With a dramatic start, it's impossible to not be curious about what drove Mae to get herself in that situation. Sugar is a one-woman play that originated online, and is now being brought to the Edinburgh Fringe since being adapted for the stage. Mabel Thomas' storytelling delves into the act of self-exploitation to be successful, and asks questions about the morals surrounding this.
Talking directly to the audience, amid her room doused in pastel aesthetics, Mae begins at age 8, describing her school games, and childhood nemesis. From early on, her strong personality is evident in leading her into various acts of trouble as she grows up. As she gets older, her relatable spells keep coming as her 'phases' such as selling crafts at school are just one of many notions at this point in the show (the hierarchy of sittable objects is particularly agreeable). When 14 turns to 16, Mae starts to experiment with her identity, and a party leads to a queer awakening that causes some awkward lesbian spotting at the club.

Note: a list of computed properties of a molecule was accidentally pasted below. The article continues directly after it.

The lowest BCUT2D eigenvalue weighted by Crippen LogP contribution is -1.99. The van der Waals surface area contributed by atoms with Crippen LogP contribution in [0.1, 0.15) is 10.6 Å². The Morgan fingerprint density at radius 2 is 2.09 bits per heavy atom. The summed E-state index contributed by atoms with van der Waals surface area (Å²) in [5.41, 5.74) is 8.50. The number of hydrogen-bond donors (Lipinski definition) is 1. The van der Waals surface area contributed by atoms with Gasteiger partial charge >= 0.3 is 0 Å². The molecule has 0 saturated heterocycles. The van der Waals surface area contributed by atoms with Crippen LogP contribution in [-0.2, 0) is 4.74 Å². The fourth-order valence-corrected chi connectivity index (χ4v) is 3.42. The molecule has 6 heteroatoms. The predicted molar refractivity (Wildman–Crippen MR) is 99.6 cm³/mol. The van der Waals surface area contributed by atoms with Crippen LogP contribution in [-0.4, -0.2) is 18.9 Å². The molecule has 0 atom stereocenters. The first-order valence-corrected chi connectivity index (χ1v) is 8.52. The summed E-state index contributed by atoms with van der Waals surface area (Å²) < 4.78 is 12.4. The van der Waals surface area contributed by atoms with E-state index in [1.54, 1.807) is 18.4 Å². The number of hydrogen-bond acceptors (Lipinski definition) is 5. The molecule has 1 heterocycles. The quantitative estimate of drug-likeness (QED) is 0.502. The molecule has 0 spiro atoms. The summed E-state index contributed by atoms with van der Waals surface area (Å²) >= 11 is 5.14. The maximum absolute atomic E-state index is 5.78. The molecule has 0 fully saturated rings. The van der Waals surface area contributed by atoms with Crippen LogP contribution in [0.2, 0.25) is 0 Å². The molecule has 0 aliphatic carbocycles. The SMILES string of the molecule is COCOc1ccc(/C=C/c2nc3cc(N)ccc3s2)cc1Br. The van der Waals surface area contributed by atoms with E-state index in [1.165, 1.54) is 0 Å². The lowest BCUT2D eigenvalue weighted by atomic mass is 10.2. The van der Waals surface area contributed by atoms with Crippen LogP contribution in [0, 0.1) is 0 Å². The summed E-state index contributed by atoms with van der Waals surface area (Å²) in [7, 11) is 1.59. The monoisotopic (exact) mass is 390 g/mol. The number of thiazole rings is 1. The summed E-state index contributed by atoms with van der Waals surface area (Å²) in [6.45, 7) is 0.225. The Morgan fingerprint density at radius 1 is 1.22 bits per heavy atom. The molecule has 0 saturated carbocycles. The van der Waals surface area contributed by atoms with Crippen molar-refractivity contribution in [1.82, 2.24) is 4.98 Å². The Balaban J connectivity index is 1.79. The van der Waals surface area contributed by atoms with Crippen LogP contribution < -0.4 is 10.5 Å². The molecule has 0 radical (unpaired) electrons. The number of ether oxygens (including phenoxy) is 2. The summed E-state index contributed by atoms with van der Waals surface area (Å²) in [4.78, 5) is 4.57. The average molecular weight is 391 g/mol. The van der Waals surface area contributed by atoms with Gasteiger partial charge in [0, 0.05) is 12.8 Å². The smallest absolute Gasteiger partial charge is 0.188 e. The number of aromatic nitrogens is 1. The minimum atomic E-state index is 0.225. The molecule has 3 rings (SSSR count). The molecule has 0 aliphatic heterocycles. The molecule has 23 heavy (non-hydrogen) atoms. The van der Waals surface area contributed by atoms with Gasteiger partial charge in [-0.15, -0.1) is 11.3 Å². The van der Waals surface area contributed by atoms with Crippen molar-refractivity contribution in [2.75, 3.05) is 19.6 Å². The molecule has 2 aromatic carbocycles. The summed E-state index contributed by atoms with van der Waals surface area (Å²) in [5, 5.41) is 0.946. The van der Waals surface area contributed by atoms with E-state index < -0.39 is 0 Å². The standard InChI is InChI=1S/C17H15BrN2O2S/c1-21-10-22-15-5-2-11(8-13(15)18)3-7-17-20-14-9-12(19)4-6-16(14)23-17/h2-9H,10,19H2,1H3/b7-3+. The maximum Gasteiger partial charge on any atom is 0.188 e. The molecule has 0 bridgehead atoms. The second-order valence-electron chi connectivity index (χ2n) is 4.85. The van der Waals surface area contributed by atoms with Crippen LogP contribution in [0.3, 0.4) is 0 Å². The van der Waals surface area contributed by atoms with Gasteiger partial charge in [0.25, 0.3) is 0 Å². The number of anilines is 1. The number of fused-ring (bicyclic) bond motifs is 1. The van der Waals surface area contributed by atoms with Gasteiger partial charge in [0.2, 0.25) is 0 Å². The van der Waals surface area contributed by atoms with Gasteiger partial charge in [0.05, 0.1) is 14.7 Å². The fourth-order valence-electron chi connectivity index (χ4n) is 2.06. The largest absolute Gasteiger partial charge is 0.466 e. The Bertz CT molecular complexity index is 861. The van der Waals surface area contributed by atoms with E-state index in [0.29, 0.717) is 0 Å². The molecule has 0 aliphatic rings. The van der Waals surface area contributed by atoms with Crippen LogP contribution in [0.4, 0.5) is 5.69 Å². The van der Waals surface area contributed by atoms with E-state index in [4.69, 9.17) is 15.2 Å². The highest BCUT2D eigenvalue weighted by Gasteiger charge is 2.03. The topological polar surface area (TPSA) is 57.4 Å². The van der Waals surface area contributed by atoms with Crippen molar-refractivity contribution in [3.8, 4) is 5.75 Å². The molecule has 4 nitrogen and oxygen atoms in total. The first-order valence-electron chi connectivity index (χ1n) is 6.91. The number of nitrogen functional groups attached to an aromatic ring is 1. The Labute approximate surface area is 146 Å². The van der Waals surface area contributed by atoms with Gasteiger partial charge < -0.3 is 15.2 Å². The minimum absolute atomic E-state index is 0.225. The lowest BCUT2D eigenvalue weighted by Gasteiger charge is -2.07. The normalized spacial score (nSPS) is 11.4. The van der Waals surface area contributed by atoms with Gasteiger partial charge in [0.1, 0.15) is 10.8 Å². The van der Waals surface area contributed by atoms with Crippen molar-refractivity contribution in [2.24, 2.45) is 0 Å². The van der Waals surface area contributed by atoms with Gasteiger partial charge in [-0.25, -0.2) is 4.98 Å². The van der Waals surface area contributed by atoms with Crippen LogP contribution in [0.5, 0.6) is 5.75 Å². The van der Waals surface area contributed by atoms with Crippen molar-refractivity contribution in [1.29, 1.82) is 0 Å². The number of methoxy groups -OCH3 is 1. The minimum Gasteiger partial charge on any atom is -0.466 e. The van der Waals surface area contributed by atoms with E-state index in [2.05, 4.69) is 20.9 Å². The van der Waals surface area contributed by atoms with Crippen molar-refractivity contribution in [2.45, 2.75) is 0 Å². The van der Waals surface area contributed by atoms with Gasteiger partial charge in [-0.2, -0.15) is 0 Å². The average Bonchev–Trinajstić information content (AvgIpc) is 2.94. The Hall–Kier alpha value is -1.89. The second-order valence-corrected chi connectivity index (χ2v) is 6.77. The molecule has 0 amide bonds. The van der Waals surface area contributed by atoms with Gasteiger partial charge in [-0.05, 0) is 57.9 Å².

By 18, her lighthearted and charismatic humour begins to fade, as she opens herself up to vulnerability. Although seeming to go well initially, the sacrifices in order to not have to work a minimum wage job become evermore risky and difficult to navigate. Mae's boundaries get blended, and soon she can't get out of the depths.
This gradual switch in tone is conducted well, yet still having that shock factor. Sugar feels like a conversation between you and Mae, where the direct and personal approach, along with several fleabag-esque camera cuts, ensure that you're connected to your newfound friend, and everything she is going through. Her enthusiastic lust for life being so infectious makes the downfall even more heartbreaking.
Witty dialogue, with some cracking lines in particular, proves that Mabel can narrate in an engaging way. The imaginary props in this version of the production just add to the reality of the colloquialism too. Sugar is a very relevant dark comedy piece, sighting the effects of manipulation when your body lands in the wrong hands.